At one point, a CIA operative showed up, pretending to be Italian without an Italian accent (probably new on the job). My guess would be lower middle class Irish-Italian stock from the great state of New York. He was disingenuously pretending to be travelling through from China. He asked me how was it that I could speak English with such fluency and seemed doubtful when I said that I had never been (till then) to the United States. However, since the Faisal Masjid had my passport this could have been easily verified, and All Glory to Allah that nothing further was heard concerning this, because at that point in time in Pakistan, the Americans could have you picked up over anything and everything, and I was of course a non-Pakistani in Pakistan at a sensitive point in time.

We spent nights doing special war prayers for the Taliban in Afghanistan. The atmosphere is not explainable with mere words. The spirit was palpable and we constantly had tears flowing down our eyes. I have never prayed like that since. One day, we did not have those prayers and the next day we found out that it was because the CIA requested that we don’t pray against them. The next day we continued to pray for the Taliban.

It just so happens that I am someone who was born with a passion for weapons and the art of war. It was probably at the age of 6-7 that I was analyzing how one type of ants (red) would compete with another (black ants) by placing sugar solutions between their colonies. I was probably eight when I would day dream about dropping paratroopers or dream of some other maneuver warfare. By the age of 12-13, I was scoring through defense industry magazines such as Jane’s from old book stores, a task made easy because I grew up in Islamabad and the generals that received these publications never read them, despite them costing a fortune to subscribe, and their servants would dispose of them at local old book outlets, in mint condition, sometimes with the very plastic covers still on them. At the age of fifteen I had contributed to a defense publication.

In short, I am a man born with a passion for war, someone who dreams about it and can spend all day dreaming about. It is not that men like me do not know how horrific war is, but it is that we are the ones that revel in meeting it when it becomes inevitable. Given the circumstances it was thus a tempting consideration for me to join the Taliban.

Now, I do not like how the Taliban interpreted Islam in certain cases, nor how they treated women, but given the circumstances, they stood head-and-shoulders above everyone else in their integrity and honesty to the cause of Islam. However, there was another issue: as someone relatively well-versed in the art of war, I understood clearly and without doubt that the Taliban was not the solution, that for the kind of war we need to engage in, it is not possible with the ideological or material resources available to the Taliban. That what we seek to achieve cannot be achieved by the means with which we are attempting to achieve them.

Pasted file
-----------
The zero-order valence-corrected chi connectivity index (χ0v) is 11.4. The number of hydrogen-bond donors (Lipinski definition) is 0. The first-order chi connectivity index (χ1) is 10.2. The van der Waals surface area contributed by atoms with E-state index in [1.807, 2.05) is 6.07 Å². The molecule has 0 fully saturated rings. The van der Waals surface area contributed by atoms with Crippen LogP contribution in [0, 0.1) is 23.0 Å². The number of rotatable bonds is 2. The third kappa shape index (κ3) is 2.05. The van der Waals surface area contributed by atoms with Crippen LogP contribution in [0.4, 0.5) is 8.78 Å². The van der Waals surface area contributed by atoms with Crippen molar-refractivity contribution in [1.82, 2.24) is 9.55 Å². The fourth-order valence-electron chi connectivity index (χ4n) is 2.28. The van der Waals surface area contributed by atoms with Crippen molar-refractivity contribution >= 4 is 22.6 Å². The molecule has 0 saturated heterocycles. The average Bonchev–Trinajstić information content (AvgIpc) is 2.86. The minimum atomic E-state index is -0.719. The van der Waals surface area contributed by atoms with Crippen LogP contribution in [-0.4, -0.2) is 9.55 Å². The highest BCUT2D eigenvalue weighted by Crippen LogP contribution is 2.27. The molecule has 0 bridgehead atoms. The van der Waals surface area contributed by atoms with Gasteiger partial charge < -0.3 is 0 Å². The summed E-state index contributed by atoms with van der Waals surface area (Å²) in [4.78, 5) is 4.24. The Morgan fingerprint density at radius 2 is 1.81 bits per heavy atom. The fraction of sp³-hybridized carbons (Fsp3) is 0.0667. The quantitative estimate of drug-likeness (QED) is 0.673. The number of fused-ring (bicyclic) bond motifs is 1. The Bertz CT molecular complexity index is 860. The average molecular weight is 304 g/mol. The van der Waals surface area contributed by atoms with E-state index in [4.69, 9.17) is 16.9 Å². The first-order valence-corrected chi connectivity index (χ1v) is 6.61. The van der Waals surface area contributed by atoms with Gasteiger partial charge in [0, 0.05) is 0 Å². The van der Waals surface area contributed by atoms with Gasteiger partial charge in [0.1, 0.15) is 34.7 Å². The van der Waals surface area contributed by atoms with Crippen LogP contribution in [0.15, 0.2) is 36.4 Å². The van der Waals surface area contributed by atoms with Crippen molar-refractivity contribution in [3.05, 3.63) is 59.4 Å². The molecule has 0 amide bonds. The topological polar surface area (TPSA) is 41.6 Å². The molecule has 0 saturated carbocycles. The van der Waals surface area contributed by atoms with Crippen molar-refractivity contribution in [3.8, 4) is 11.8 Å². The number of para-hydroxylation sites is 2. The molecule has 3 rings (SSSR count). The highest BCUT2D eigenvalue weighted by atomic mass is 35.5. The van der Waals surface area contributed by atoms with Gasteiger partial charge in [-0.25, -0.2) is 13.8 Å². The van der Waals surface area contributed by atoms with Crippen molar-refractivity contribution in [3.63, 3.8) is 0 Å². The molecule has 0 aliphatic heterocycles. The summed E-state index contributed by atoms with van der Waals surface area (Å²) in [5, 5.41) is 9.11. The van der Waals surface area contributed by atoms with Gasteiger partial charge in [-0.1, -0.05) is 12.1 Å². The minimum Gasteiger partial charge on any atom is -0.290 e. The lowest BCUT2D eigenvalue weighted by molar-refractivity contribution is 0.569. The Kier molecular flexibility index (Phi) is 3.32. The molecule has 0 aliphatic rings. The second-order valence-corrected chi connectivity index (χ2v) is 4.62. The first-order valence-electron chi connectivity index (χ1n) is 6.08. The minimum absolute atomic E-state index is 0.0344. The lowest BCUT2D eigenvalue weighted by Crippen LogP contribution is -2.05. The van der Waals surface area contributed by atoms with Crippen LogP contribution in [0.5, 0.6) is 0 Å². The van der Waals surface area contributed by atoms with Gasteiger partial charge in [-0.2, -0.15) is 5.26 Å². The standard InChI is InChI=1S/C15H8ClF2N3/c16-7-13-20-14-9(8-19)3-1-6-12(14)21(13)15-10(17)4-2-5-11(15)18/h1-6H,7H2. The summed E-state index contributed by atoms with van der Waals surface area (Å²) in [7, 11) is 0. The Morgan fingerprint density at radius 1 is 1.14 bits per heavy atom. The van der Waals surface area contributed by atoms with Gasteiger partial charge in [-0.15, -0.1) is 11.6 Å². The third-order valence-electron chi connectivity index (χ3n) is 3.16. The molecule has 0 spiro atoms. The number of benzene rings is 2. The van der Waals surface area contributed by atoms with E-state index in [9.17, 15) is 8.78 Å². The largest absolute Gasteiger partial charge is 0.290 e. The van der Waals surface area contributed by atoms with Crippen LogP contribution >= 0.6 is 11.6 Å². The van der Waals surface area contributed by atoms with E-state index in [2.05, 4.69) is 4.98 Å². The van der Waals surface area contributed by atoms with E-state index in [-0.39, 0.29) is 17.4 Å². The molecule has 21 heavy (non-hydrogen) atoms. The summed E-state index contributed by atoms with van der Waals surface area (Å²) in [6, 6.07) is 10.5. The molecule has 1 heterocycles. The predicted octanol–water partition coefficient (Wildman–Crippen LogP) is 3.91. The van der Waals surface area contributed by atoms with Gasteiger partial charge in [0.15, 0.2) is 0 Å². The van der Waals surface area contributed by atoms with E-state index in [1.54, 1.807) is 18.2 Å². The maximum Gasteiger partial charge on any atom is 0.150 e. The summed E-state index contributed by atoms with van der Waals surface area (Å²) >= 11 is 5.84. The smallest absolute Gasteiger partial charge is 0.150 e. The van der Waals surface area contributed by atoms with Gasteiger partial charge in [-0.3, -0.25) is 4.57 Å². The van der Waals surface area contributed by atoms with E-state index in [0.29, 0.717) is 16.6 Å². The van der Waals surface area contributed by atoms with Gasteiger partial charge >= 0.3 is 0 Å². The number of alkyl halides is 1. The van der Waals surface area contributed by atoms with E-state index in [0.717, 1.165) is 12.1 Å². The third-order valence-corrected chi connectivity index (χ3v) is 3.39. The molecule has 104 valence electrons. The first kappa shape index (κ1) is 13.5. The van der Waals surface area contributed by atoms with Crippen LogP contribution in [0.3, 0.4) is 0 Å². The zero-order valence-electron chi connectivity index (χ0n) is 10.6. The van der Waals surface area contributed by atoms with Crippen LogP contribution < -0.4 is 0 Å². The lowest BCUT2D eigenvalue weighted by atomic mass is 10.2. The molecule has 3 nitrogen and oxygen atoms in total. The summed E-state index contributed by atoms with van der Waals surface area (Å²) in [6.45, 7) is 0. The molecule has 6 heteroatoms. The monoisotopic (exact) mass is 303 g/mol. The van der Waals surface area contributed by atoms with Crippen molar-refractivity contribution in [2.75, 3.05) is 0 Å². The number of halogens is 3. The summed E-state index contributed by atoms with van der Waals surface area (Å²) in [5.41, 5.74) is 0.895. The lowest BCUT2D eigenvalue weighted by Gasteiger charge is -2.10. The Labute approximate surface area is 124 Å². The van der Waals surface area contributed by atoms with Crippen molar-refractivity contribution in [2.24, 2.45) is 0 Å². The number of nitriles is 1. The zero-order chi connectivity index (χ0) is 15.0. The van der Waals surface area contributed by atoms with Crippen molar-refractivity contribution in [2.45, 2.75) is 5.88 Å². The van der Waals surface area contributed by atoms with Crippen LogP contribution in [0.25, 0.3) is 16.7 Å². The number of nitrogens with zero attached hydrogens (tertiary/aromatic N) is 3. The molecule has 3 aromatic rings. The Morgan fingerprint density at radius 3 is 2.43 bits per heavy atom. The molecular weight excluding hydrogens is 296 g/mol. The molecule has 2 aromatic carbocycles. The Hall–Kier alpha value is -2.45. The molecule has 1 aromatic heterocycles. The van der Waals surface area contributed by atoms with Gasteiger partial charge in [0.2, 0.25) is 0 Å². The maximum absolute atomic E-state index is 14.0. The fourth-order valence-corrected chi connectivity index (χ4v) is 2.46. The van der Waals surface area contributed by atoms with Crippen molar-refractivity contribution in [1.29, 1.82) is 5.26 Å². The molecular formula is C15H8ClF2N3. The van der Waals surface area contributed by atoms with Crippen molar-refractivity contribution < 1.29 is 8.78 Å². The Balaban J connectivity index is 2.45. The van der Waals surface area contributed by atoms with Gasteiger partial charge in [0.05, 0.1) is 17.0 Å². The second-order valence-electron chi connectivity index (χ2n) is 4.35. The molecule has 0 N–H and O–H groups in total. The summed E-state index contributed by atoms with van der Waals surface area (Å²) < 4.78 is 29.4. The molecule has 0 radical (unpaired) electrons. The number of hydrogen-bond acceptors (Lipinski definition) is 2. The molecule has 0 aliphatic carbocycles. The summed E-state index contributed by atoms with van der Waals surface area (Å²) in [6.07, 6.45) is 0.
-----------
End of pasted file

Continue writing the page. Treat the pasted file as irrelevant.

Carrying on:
At the same time I could see the secularized and West-serving Pakistani elite (who I largely grew up with) pushing a separate agenda, and neither they nor the religiously conservative and anti-American side could stand each other. It felt clear in my mind that it was such a divide that was at the crux of the problem of the Ummah.

It was with these thoughts in mind that, sitting and discussing with a fellow itheqaf goer, in the Faisal Masjid, in the winter of 2001, being observed by the ISI, CIA and only Allah knows who else and yet in an amazingly deep spiritual experience, it was in these circumstances that I conceived the idea that we need to find a middle way between the two sides. While conversing, an older gentleman, my impression would be ex-military, congratulated us on our attempt to find a bridge. So it was perhaps there that this book was really born.

As someone who understands military science, I can say with great confidence that you cannot defend a people, let alone march from Khurasan to Jerusalem with the kind of force that the Taliban represent, or any other unconventional outfit represents. It was not the practice of the Prophet (peace be upon him) and the Sahaba to leave their families and hide in caves, while non-Muslims oppressed their people. It is not a strategy that makes any sense to someone who understands modern conventional warfare.